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How to cook rice for 20-30 people?

loraxc Aug 7, 2011 09:03 AM

I am making beans and rice as part of the menu for a party. How do I make rice for this many? I usually cook rice on the stove (no rice cooker)--can I multiply amounts and have it turn out okay? Also, thoughts on keeping it warm? Maybe I shouldn't bother--this is a casual party from 5-8 and people will arrive at different times....

I have this ISSUE with rice, as well...I tend to mess it up. I am a really experienced cook, so I don't know why rice is an enemy of mine, but it is. I like to blame my electric stove as well as the fact that I usually buy whatever rice is cheapest in the bulk bins at the natural food store. I do find I have better luck if I buy bagged rice.

  1. c
    calliope_nh Aug 16, 2011 03:42 PM

    I think Taylor Rental will lease hotel pans you can use in the oven.

    1. a
      acgold7 Aug 16, 2011 03:38 PM

      Rice cookers are great but a good one big enough to make rice for 30 people will set you back 2-300 bucks, which is a lot for a one-time use. Stick with the oven method and use Uncle Ben's, which is designed for buffet use and to be held at serving temperature for long periods of time and not to stick together. Just follow the package instructions and it will come out fine. Go to the Uncle Ben's Foodservice website for large quantity oven method instructions.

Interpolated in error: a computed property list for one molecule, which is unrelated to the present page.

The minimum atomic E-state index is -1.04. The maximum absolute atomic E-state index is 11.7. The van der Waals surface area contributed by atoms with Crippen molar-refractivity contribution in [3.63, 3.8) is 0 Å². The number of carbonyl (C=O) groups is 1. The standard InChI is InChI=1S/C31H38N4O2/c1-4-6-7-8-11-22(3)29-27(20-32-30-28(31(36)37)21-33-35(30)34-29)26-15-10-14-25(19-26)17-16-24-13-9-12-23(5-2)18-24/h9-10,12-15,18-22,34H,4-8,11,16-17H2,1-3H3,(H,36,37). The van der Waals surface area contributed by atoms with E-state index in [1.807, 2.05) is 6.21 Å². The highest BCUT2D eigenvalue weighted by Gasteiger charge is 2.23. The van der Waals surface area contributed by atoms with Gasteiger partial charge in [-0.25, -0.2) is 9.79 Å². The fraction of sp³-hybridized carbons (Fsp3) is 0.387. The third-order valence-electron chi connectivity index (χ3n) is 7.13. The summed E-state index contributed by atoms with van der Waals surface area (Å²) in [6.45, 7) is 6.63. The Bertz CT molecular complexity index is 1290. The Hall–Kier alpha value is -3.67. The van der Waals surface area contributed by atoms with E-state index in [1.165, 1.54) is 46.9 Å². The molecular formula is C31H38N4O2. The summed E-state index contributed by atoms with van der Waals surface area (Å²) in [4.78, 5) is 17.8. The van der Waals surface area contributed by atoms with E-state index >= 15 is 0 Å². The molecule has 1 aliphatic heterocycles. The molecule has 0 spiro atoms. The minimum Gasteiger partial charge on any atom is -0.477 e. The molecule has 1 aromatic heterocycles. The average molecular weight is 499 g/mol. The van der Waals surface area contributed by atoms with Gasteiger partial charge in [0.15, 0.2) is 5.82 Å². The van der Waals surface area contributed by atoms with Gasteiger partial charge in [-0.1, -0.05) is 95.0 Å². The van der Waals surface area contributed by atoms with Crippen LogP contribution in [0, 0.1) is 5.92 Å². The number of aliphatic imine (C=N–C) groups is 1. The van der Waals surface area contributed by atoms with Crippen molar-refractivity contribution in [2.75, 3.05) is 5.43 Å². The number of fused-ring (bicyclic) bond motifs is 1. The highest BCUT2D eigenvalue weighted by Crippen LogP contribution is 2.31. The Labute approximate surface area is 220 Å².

1. t
        threetix Aug 7, 2011 09:45 PM

        Hi loraxc.Cooking rice was always a problem for us until we bought a rice cooker.Foolproof to say the least.Equal amounts of rinsed quality rice (Jasmine or Basmati for example) and water or broth.Put the lid on,flick the switch & perfect rice every time.We are a family of 3 so we bought a small Panasonic from a local Asian supermarket but larger ones (Crockpot size) are also available.The cooked rice also stays warm for quite some time & clean up is a breeze.Certainly worth the small investment for good rice every time.Check out this link for more info:www.rice-cooker-guide.com/
        Hope this helps with your party & in the future.

        1. greygarious Aug 7, 2011 12:10 PM

          You can make rice as you would pasta, in a big pot with copious amounts of salted water. Bring water to a boil, add rice, lower to an active simmer, and stir occasionally until just about as tender as you like. Then pour through a strainer. Unless you have a very large one, as the strainer fills up, empty the strained rice into a big bowl and repeat until pot is empty. Then put a little water into the pot, over low heat, and keep the bowl in it to keep rice hot until you need it.

          3 Replies
          1. re: greygarious
            loraxc Aug 7, 2011 05:41 PM

            I've read about this technique but it seems so weird to me! Have you tried it?

            1. re: loraxc
              greygarious Aug 7, 2011 06:20 PM

              It is the standard way to cook rice in some cultures, and is particularly good if you want the grains to be separate. I don't usually do it that way because I generally make rice with stock and that would be a waste.

              1. re: loraxc
                biondanonima Aug 8, 2011 11:20 AM